Jeff Girton, Ph.D. is a 2019 graduate of the PHD Program in Leadership and Change at Antioch University.
Dr. Girton at his Dissertation Defense.
L-R: Dr. Brandelyn Tosolt, Committee Member, Dr. Carol Baron, Committee Member, Dr. Lize Booysen, Committee Chair.
- Lize Booysen, DBL, Committee Chair
- Carol Baron, Ph.D., Committee Member
Brandelyn Tosolt, Ph.D., Committee Member
Four decades of research on power distance have been applied to cross-cultural leadership studies on an inter-national level. A quantitative investigation was conducted to analyze a uniquely American narrative of power distance, which was developed through a post-structural epistemology. Using ANTi-History theory, endorsement of the Great Man Theory was argued to be a leadership ethos that is related to American power distance value. The GLOBE project’s Power Distance Subscale, Trompenaars and Hampden-Turner’s Achievement Versus Ascription Scale, and an author-developed scale for self-reported endorsement of the Great Man Theory was deployed to investigate culturally contingent leadership ethos on an intra-national level within a representative U.S. American sample. The study was able to validate the Social Authority Scale, using items from the Power Distance Subscale and Achievement Versus Ascription Scale. Demographic measurements of 645 participants from a convenience sample were analyzed to understand how social identity influenced this leadership construct. Significant variations were found based upon American social identities. Implications for intra-national cross-cultural leadership theory are discussed, as well as empirical and theoretical based implications for leadership practitioners. This dissertation is available in open access at AURA: Antioch University Repository and Archive, http://aura.antioch.edu/ and OhioLINK ETD Center, https://etd.ohiolink.edu/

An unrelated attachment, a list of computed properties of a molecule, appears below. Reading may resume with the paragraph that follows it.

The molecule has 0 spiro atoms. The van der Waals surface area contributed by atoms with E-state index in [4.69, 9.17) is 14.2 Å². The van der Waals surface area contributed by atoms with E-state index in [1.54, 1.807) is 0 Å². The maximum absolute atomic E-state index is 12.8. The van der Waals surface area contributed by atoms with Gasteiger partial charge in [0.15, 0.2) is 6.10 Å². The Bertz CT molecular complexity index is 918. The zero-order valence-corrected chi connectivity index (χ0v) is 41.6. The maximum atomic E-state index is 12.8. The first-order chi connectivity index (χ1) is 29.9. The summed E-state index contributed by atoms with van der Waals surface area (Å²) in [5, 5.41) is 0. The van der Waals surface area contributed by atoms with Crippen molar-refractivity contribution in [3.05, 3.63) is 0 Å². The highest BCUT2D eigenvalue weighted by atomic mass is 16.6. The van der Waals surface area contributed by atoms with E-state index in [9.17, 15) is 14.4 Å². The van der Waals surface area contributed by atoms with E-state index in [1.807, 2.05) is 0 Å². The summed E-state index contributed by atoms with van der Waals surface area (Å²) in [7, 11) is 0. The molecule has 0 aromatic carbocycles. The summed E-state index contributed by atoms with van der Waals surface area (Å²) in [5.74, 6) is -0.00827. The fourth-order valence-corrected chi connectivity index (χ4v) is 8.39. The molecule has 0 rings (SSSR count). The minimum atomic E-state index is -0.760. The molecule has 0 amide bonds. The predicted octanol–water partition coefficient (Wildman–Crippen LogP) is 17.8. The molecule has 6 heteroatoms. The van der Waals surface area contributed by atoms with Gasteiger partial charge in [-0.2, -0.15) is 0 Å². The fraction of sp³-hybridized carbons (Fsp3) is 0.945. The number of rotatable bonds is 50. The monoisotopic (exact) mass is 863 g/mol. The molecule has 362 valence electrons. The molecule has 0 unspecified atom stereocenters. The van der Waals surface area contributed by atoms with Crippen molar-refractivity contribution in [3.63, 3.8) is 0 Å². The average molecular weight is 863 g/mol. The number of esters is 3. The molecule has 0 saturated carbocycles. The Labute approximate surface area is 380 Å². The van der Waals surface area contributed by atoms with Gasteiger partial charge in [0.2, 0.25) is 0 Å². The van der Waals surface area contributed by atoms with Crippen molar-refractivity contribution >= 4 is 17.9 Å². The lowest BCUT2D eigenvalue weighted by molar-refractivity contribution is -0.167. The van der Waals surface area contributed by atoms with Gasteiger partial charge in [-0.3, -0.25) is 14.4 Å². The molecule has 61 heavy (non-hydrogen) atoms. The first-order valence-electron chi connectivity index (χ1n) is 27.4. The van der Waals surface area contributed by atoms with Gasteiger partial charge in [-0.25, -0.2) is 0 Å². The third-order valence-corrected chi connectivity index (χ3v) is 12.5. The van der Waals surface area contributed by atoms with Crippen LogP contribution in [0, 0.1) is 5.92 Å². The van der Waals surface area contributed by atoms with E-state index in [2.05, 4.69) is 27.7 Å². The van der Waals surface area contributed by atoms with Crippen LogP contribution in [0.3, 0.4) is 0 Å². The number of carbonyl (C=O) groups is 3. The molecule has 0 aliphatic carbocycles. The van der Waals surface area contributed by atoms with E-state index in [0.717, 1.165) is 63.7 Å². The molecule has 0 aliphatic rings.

Girton, Jeffrey M., "United I Stand: An Investigation of Power Distance Value and Endorsement of the Great Man Theory Through American Social Identities" (2019). Dissertations & Theses. 523.
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